Myth 4: Privacy is currently a hot legal trend, but it’s a fad that will disappear in a few years.
While the field of privacy law is fairly new, legal restrictions on how organizations can collect, use and share information have been around for nearly 50 years. Groups in highly regulated areas such as health care, finance, government, critical infrastructure and education have been dealing with sector-specific privacy approaches for decades. Even though the last few years have seen an influx of new laws—and consumer privacy seems to be at the forefront of many legislators’ minds—the need to comply with regulations will still exist in the years ahead even if the flurry of legislation eventually slows.
It can all seem exceedingly complicated. If your organization or client has no idea where to start addressing consumer privacy, here are four steps to help guide you.
1. Determine which laws apply to your organization.
Every state law has various thresholds that a firm must meet to be required to comply. Moreover, Europe’s GDPR has broad territorial scope and often applies to entities outside the European Economic Area. The U.S., meanwhile, has additional sector-specific laws as outlined above. Understanding which apply to your group will help you devise a compliant program.
2. Map your data.
Determine which types of data you collect from each category of individual with which your organization interacts (customers, vendors, employees, website visitors) and whether that information is ever shared with third parties. This will help you craft strategies for vendor management, handle rights requests from individuals pursuant to various legislation, develop proper privacy notices and obtain correct consent when applicable.
3. Educate critical stakeholders and empower people within your organization to “own” data privacy measures.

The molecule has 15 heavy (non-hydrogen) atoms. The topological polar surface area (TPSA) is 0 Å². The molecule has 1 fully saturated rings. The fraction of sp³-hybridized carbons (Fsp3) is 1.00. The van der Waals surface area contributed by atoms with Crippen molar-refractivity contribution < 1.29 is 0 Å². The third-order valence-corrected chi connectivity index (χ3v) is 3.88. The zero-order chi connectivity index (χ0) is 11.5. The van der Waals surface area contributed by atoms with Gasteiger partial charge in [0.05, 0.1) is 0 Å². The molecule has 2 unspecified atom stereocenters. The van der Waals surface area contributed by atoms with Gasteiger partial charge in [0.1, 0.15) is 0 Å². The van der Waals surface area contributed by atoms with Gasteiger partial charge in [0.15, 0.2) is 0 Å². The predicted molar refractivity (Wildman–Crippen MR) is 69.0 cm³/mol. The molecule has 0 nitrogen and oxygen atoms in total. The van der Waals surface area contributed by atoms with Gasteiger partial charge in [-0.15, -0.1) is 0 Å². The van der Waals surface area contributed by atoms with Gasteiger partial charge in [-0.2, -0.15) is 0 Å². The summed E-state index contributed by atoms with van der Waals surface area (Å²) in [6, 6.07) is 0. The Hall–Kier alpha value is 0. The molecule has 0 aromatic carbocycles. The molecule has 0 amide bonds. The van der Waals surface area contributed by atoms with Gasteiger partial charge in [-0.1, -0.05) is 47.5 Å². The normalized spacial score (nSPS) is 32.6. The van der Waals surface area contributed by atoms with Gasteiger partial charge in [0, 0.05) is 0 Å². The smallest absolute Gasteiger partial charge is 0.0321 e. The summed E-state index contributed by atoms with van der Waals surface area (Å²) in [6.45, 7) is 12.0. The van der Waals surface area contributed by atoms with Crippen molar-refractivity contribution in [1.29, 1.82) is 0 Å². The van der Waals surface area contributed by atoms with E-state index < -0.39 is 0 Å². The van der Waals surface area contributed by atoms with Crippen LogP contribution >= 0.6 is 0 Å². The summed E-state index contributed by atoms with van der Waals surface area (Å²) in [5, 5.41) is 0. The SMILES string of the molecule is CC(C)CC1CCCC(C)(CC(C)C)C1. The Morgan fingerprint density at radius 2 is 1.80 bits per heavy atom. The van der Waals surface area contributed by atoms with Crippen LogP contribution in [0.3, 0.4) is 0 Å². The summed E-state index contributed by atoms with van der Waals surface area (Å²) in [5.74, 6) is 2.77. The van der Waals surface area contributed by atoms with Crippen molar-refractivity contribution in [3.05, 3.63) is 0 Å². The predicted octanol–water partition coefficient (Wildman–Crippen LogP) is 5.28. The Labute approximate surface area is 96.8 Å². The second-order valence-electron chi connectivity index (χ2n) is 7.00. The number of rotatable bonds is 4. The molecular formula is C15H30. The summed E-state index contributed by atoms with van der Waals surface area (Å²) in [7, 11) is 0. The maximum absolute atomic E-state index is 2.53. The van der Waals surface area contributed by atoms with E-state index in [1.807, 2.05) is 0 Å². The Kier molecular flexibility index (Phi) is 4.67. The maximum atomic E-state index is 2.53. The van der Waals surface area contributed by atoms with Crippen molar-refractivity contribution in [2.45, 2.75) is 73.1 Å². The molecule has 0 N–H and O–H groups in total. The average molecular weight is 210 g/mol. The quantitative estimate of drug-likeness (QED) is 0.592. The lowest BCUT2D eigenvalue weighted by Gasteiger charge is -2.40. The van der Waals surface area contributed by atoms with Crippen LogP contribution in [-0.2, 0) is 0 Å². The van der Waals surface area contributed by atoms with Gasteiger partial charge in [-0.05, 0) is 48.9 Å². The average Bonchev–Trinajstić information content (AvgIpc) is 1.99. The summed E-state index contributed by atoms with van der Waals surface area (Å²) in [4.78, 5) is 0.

Organizational buy-in is key to achieving a functional and compliant privacy program. Companies greatly benefit when their employees understand the stakes and can assist with compliance. Having an internal point person or team to respond to privacy inquiries on behalf of the broader firm can make establishing and running a program less daunting.
4. Analyze current “notice and consent” mechanisms already in place and revise them as appropriate.
Most consumer privacy regimes are built according to a “notice and consent” model, meaning that an organization has an obligation to notify consumers how it collects, uses and shares data, then to obtain consent (either opt-in or opt-out). Companies should examine whether and when they currently provide notice to individuals from whom they collect data, and how they manage obtaining consent or respecting an individual’s choices regarding its data practices.
This evolving body of law can seem like an utterly complex series of new requirements but dispelling the most common myths to others in your organization, or to your clients, and then taking a few initial steps to address legal compliance can go far toward creating a robust privacy program.
Casey Waughn is an Associate at Armstrong Teasdale LLP. She helps clients navigate and comply with complex regulatory regimes, particularly in the data privacy, cybersecurity and white-collar spaces. As a data privacy practitioner, Waughn counsels clients to develop, implement and maintain practical privacy and data protection strategies to fit their organization’s needs.